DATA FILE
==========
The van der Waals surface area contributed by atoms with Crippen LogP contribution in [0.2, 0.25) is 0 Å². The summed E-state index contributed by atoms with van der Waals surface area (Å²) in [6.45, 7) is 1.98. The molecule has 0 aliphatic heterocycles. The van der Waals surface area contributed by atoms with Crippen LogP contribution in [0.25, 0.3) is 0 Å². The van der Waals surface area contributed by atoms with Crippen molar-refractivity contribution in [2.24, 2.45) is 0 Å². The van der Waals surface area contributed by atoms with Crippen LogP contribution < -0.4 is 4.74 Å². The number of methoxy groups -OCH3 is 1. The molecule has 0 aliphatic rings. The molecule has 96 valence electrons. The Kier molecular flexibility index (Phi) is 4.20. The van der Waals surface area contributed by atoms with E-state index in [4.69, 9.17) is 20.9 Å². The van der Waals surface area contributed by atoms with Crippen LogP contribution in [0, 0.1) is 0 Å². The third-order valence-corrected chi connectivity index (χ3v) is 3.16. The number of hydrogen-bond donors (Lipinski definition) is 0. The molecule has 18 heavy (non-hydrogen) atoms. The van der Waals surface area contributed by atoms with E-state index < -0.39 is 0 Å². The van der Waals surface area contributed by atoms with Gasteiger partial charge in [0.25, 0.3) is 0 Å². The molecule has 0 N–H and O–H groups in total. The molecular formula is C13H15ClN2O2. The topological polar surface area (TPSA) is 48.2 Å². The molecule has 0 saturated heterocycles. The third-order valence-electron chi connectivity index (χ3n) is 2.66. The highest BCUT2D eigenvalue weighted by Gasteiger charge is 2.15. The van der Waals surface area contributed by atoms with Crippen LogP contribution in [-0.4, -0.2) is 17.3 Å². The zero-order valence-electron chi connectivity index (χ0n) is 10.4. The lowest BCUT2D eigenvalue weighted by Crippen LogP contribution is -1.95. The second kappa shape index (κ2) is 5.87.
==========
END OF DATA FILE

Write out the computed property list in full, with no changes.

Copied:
The van der Waals surface area contributed by atoms with Crippen LogP contribution in [0.2, 0.25) is 0 Å². The summed E-state index contributed by atoms with van der Waals surface area (Å²) in [6.45, 7) is 1.98. The molecule has 0 aliphatic heterocycles. The van der Waals surface area contributed by atoms with Crippen LogP contribution in [0.25, 0.3) is 0 Å². The van der Waals surface area contributed by atoms with Crippen molar-refractivity contribution in [2.24, 2.45) is 0 Å². The van der Waals surface area contributed by atoms with Crippen LogP contribution < -0.4 is 4.74 Å². The number of methoxy groups -OCH3 is 1. The molecule has 0 aliphatic rings. The molecule has 96 valence electrons. The Kier molecular flexibility index (Phi) is 4.20. The van der Waals surface area contributed by atoms with E-state index in [4.69, 9.17) is 20.9 Å². The van der Waals surface area contributed by atoms with Crippen LogP contribution in [0, 0.1) is 0 Å². The third-order valence-corrected chi connectivity index (χ3v) is 3.16. The number of hydrogen-bond donors (Lipinski definition) is 0. The molecule has 18 heavy (non-hydrogen) atoms. The van der Waals surface area contributed by atoms with E-state index < -0.39 is 0 Å². The van der Waals surface area contributed by atoms with Gasteiger partial charge in [0.25, 0.3) is 0 Å². The molecule has 0 N–H and O–H groups in total. The molecular formula is C13H15ClN2O2. The topological polar surface area (TPSA) is 48.2 Å². The molecule has 0 saturated heterocycles. The third-order valence-electron chi connectivity index (χ3n) is 2.66. The highest BCUT2D eigenvalue weighted by Gasteiger charge is 2.15. The van der Waals surface area contributed by atoms with Crippen LogP contribution in [-0.4, -0.2) is 17.3 Å². The zero-order valence-electron chi connectivity index (χ0n) is 10.4. The lowest BCUT2D eigenvalue weighted by Crippen LogP contribution is -1.95. The second kappa shape index (κ2) is 5.87.